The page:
Monday, November 15, 2004

The Other Superpower

So, socialism never works, eh? Are you sure about that? Read this article before you answer.

I've been going on about this topic for a few years now. Europe is quickly catching up, if not passing us, in the battle for the title Supreme Economic Superpower. Do you remember when they ripped Howard Dean a new one for the mere suggestion that the United States wouldn't sit up top forever? Well, don't look now, folks, but it's happening sooner than even he expected. And the way we pump money into China, I'm thinking in a generation, we'll be down to number three. Bush would have a bit of a different attitude if he had to make nice with at least a few countries wouldn't he?

Anyhow, here's a taste of the article. The whole thing is a good read...

Whatever your intellectual and emotional responses may be to this burgeoning transatlantic conflict, it's difficult for any American to read Rifkin's book and not feel ashamed. The U.S. has fallen significantly behind the EU's Western European nations in infant mortality and life expectancy, despite spending more on healthcare per capita than any of them. (While 40 million Americans are uninsured, no one in Europe -- I repeat, not a single person -- lacks some form of healthcare coverage.)

European children are consistently better educated; the United States would rank ninth in the EU in reading, ninth in scientific literacy, and 13th in math. Twenty-two percent of American children grow up in poverty, which means that our country ranks 22nd out of the 23 industrialized nations, ahead of only Mexico and behind all 15 of the pre-2004 EU countries. What's more horrifying: the statistic itself or the fact that no American politician to the right of Dennis Kucinich would ever address it?

Perhaps more surprisingly, European business has not been strangled by the EU welfare state; in fact, quite the opposite is true. Europe has surpassed the United States in several high-tech and financial sectors, including wireless technology, grid computing and the insurance industry. The EU has a higher proportion of small businesses than the U.S., and their success rate is higher. American capitalists have begun to pay attention to all this. In Reid's book, Ford Motor Co. chairman Bill Ford explains that the company's Volvo subsidiary is more profitable than its U.S. manufacturing operation, even though wages and benefits are significantly higher in Sweden. Government-subsidized healthcare, child care, pensions and other social supports, Ford says, more than make up for the difference.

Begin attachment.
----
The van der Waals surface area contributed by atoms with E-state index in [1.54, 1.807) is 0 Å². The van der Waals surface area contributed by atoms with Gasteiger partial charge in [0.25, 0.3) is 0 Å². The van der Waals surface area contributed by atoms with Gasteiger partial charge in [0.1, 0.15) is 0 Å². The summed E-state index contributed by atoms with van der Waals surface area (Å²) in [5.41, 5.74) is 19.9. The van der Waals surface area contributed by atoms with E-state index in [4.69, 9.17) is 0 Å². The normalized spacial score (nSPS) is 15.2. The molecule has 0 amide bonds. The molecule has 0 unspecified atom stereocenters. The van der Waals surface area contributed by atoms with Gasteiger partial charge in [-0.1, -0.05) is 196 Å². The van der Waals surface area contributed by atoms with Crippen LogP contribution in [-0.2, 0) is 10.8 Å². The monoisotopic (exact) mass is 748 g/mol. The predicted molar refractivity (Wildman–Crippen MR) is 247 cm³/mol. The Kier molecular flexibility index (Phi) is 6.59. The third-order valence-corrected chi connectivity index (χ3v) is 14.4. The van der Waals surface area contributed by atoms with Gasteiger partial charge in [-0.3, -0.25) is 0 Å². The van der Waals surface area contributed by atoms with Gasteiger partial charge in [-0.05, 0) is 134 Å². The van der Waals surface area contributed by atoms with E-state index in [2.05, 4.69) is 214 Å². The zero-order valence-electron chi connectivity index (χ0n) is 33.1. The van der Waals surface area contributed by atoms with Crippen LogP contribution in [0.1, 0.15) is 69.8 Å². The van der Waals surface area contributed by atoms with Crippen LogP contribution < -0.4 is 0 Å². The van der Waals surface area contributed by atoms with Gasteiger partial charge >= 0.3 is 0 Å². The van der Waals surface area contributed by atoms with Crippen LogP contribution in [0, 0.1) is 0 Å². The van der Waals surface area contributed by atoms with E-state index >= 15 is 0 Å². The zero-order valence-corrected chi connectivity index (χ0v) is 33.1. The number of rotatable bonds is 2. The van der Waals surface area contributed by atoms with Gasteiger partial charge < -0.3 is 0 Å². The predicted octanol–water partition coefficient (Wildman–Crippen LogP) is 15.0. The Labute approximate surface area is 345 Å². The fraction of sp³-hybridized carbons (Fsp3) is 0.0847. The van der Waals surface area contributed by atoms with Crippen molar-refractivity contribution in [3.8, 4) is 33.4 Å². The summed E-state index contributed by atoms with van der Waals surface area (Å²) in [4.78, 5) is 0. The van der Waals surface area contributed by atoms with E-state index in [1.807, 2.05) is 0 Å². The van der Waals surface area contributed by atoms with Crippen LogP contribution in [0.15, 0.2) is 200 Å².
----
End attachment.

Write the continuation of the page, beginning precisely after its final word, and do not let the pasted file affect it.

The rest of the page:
The new EU constitution ... bars capital punishment in all 25 nations and defines such things as universal healthcare, child care, paid annual leave, parental leave, housing for the poor, and equal treatment for gays and lesbians as fundamental human rights. Most of these are still hotly contested questions in the United States; as Rifkin says, this document all by itself makes the European Union the world leader in the human rights debate. It is the first governing document that aspires to universality, "with rights and responsibilities that encompass the totality of human existence on Earth."

Again and again I have to explain this to die-hard capitalists, but as you can see from the European example - when we look out for the least among us, whether it's social security, medicare, unemployment insurance, universal health care, it elevates the country as a whole. It's not just some sappy, bleeding-heart, feeling sorry for them policy. It's purely selfish. When the whole country is fed; when the whole country is cared for - the whole country prospers. Look to the Europeans! If we don't, they'll soon be telling us what to do.

No comments: